This section summarizes the challenges that should be addressed in the future and outlines the directions that the development of the concept of NI-fECG monitoring should take. Algorithms based on AI should be implemented to fulfill the other pillars of Healthcare 4.0. The use of methods based on AI could be beneficial, for example, in the optimization of extraction algorithms or the classification of extracted signals, and thereby the state of the fetus’s health. However, an emphasis should be placed on the accuracy and the interpretation of the results to avoid false alarms which could only cause stress to the pregnant woman.

Moreover, as measured maternal and fetal data is highly sensitive private information, emphasis must be placed on its effective and safe management. In general, cloud storage is considered highly secure, but centralized storage. From an EMR management perspective, this can be a significant problem, as there may be situations where a system based on one centralized server becomes unavailable (for example, in case of cyberattacks on hospitals, the number of which is has recently increased [137]) and patient information does not reach the doctor in time. A situation could also arise where the data is modified or deleted altogether. The solution to these limitations could be the implementation of blockchain technology.

Conclusion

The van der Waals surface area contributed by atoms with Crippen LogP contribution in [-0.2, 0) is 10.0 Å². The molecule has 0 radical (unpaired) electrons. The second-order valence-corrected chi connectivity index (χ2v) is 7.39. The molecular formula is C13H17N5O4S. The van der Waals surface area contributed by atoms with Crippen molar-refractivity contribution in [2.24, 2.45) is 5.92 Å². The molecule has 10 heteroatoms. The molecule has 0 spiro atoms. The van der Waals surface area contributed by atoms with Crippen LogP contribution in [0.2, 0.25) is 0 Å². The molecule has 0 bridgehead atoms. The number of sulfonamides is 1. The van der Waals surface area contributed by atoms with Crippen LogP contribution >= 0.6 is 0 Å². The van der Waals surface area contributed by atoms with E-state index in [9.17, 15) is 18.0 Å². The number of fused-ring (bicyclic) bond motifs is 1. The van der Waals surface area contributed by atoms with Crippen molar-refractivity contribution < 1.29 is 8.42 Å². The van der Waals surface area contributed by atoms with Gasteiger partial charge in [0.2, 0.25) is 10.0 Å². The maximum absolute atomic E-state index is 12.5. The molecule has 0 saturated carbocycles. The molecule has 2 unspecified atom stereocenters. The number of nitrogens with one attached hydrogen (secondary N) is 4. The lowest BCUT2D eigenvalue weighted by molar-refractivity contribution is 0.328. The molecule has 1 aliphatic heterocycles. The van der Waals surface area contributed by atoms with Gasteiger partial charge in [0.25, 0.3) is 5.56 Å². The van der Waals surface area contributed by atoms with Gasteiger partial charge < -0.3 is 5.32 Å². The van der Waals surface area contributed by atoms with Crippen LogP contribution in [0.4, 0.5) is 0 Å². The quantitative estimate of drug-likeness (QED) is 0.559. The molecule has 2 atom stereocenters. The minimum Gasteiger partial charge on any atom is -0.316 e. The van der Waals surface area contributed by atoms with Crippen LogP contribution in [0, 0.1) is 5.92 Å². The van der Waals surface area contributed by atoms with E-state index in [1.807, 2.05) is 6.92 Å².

The concept of Fetal Monitoring 4.0 for remote monitoring of fetal health from the comfort of home is a very promising tool for reducing the risk of contracting COVID-19 or other infectious diseases by pregnant women. The device is based on NI-fECG technology, which, unlike conventionally used CTG, does not emit ultrasound radiation and can be used for continuous measurements during pregnancy and labor. In addition, it is possible to obtain more accurate information about the health of the fetus from NI-fECG than in the case of CTG, and it is also possible to measure fECG in women with a higher BMI. The device enables the measurement of an aECG signal from the mother’s abdomen using an adjustable wearable belt with incorporated electrodes, the extraction of fECG and classification of the health of the fetus. This data can be viewed using a user-friendly mobile application, shared with a doctor and stored in cloud storage. To make this device even more reliable, future research should focus on incorporating other pillars of Healthcare 4.0 such as the implementation of artificial intelligence to optimize the extraction algorithm, for more comprehensive automated classification of fetal health, or automated question-answering systems. This monitoring method should be combined with other non-invasive fetal monitoring methods, such as fPCG, to provide more precise health information and to overcome the limitations of NI-fECG. To increase security in the management and storage of sensitive data on the health of the mother and fetus, technology based on decentralized blockchain technology should be incorporated in the future.